The second day I’m home, my father takes me to where the beavers are making their dam. There is a half-finished one that someone has pulled out of the water and left dried out and useless on the shore. There are beaver tracks around but no beavers. I called the town, my father says. They’re going to cause a flood.
I haven’t been home for Christmas in three years. Last year S and I spent Christmas Eve on the beach and then went back to his apartment to make stuffed shells and twice baked potatoes and other things I can’t remember. We had a Christmas tree made of felt with felt ornaments and a lopsided, felt star on the top.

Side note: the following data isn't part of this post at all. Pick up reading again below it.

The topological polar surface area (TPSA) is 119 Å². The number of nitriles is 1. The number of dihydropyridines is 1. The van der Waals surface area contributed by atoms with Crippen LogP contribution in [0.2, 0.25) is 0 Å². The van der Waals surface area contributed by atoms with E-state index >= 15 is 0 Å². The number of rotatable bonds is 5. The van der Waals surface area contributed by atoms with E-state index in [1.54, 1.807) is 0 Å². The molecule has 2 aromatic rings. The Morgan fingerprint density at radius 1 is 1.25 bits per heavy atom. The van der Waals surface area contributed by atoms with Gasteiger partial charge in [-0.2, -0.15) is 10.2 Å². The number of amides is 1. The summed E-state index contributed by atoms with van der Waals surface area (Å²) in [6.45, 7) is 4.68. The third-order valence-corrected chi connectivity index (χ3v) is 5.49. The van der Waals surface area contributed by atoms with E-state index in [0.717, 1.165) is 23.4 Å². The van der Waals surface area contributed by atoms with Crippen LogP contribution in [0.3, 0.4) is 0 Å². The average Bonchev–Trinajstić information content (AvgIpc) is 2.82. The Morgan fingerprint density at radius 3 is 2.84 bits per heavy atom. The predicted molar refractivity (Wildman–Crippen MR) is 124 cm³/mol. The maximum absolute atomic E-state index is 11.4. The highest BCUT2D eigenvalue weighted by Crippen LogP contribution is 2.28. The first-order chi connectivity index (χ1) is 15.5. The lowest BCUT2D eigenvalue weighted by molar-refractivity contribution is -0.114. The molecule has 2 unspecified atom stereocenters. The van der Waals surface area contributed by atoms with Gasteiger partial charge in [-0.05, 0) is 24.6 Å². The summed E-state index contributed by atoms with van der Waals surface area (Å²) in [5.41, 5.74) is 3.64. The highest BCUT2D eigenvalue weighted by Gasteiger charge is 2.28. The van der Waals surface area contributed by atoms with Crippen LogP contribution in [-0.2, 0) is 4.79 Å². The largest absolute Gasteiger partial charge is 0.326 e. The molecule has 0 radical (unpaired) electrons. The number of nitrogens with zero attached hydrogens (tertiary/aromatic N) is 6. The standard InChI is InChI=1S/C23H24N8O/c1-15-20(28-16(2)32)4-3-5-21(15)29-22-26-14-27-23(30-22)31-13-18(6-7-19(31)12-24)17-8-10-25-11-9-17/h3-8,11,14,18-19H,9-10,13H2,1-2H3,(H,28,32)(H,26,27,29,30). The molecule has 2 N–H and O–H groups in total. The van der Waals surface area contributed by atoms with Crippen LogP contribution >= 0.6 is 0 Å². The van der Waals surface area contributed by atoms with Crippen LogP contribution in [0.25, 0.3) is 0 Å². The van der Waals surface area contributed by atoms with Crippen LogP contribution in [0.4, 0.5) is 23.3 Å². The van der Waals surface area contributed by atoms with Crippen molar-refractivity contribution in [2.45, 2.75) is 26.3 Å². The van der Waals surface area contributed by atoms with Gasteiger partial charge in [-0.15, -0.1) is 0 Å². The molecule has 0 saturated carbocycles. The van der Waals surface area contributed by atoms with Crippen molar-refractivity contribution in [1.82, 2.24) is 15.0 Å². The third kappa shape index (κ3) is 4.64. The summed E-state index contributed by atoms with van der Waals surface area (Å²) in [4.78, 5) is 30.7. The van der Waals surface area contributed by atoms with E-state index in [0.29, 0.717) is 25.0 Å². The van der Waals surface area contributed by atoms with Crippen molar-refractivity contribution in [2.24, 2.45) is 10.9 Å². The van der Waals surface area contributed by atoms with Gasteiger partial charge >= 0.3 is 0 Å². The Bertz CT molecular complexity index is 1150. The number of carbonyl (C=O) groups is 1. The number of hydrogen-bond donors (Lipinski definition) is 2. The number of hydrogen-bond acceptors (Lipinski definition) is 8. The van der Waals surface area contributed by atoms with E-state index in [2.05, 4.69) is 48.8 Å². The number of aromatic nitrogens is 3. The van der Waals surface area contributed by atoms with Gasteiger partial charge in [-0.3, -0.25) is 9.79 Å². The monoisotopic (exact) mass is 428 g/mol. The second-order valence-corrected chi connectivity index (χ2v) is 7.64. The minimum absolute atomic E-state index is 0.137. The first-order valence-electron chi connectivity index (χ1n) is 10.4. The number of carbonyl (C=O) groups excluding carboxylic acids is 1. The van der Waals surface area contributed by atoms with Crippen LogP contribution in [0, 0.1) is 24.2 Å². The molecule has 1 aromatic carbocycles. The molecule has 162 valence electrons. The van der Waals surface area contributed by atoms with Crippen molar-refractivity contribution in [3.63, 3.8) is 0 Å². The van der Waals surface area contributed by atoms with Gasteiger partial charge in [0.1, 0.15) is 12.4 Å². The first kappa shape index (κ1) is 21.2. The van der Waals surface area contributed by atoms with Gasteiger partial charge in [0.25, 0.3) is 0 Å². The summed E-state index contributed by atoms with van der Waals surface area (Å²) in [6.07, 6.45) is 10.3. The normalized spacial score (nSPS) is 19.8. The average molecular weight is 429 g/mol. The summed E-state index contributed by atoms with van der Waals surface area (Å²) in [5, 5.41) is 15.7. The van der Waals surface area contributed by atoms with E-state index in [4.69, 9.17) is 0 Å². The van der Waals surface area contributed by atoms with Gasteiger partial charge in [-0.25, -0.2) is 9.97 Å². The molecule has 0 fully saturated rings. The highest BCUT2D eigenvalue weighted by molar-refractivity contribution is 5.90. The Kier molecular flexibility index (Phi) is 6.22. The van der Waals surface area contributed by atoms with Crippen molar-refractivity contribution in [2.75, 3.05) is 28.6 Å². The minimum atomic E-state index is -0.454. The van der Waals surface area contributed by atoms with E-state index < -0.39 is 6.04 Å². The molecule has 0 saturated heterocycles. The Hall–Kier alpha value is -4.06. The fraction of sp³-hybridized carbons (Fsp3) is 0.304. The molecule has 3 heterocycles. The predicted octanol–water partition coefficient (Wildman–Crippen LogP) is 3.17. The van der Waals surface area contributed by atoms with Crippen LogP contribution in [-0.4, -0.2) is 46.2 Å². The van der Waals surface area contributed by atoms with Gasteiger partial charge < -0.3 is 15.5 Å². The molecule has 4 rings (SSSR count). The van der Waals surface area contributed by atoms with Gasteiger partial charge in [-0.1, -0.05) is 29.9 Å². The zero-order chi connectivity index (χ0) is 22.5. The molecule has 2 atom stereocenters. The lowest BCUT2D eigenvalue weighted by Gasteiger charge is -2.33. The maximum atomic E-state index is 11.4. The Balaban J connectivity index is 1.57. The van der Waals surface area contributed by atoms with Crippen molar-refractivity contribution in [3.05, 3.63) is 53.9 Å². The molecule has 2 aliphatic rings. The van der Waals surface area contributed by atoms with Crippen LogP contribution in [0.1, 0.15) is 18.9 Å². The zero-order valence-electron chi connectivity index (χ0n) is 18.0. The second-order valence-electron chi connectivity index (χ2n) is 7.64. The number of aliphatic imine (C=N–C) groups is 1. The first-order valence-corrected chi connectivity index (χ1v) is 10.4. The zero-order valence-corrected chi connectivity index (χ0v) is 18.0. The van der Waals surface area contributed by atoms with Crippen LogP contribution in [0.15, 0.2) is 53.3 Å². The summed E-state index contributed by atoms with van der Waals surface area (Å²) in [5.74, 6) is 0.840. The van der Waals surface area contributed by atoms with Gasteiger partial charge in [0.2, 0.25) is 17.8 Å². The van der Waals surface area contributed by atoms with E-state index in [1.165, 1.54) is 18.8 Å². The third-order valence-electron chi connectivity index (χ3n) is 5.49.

I got back to the East Coast on Wednesday and I am still jet-lagged, spending the mornings in a haze of leftover sleeping pills, fingers weighted and clumsy. My lips are perpetually dry and I’ve taken two baths already; last night the water was bright pink and sparkly and smelled like flowers.
S landed in Boston last night and took the bus up to Vermont and I laid in bed and finished a book I wasn’t impressed with. I have wrapping left to do and baking and decorating and I can’t find any of my winter hats.
There are two or three half-filled water glasses in my room and my brothers and their wives and their babies all arrive this week and I’m enjoying the house to myself, every minute until I lose it.